Low-cost airline Ryanair reported a loss of €96 million for the last three months of 2021, but said it was hopeful its rivals’ cuts to capacity may help to increase prices in the crucial summer season.
The airline, Europe’s largest by passenger numbers, reiterated its forecast loss for its full financial year, which ends on 31st March, at between €250 million €450 million. However, the loss between October and December 2021 represents a significant improvement over the same period in 2020, when the airline lost €306 million.
Despite warning of a “hugely uncertain” financial outlook, Ryanair is gearing up to run more flights this summer than before the coronavirus pandemic struck.
Chief Executive Michael O’Leary said that while there had been a “very strong bounce back” in bookings in recent weeks as concerns about the Omicron variant began to fade, the outlook remained unpredictable.
“While recent bookings have improved, following easing of travel restrictions, the booking curve remains very late and close-in, so Q4 traffic requires significant price stimulation at lower prices,” Mr O’Leary said.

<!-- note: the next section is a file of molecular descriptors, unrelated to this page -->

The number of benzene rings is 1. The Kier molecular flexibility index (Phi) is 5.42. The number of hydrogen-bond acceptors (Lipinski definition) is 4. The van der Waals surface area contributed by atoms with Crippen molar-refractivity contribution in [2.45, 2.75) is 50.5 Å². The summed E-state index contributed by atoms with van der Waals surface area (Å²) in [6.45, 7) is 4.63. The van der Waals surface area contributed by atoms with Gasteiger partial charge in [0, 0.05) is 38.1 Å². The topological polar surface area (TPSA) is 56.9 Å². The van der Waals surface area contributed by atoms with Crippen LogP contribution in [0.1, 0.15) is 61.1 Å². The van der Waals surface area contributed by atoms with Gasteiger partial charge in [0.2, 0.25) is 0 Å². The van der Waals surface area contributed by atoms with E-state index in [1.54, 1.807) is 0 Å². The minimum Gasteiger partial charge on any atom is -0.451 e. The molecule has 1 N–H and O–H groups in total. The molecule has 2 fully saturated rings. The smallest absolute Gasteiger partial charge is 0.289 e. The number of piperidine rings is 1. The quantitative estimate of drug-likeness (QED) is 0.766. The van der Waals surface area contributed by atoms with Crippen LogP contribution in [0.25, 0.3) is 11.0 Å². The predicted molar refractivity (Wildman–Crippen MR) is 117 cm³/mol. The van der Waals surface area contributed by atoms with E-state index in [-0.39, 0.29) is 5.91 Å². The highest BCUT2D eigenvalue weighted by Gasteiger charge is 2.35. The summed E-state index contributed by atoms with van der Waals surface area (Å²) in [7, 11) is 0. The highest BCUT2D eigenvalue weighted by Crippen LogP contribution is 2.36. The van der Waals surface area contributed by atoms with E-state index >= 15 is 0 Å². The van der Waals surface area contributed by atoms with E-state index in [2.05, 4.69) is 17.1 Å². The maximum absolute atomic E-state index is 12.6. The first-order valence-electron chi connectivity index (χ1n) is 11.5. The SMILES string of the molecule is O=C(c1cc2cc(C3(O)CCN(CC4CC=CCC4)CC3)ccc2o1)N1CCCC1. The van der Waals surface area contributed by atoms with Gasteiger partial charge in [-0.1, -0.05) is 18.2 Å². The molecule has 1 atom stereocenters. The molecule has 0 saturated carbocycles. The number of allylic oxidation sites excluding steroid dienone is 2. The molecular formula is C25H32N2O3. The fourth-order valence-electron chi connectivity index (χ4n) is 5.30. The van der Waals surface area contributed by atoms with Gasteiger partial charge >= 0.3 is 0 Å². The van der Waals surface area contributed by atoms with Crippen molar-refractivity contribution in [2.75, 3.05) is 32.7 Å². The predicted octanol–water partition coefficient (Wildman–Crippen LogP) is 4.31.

The airline reaffirmed its expectation that it would fly just under 100 million passengers this financial year. O’Leary last week said he expected to fly 165 million passengers in the 12 months to March 2023.
EasyJet and Wizz, two of Ryanair’s biggest rivals, have both said they expect strong demand for summer holidays, but Wizz said excess capacity in the coming months could weigh on profitability.
In the longer term, Ryanair is banking on a big increase in the number of flights, using its relative financial clout to win market share. It has taken delivery of 41 Boeing 737 Max aircraft following years of delays after design flaws caused two fatal crashes.
O’Leary has repeatedly described the aircraft as a “gamechanger” for the airline, offering lower costs and lower carbon emissions per flight. However, it acknowledged that the 50 per cent growth over the next five years would be accompanied by only a 16 per cent reduction in fuel use per new plane. It hopes to cut fuel use per passenger over the next decade but emissions reduction plans will heavily depend on synthetic fuels, which are not currently available at scale.
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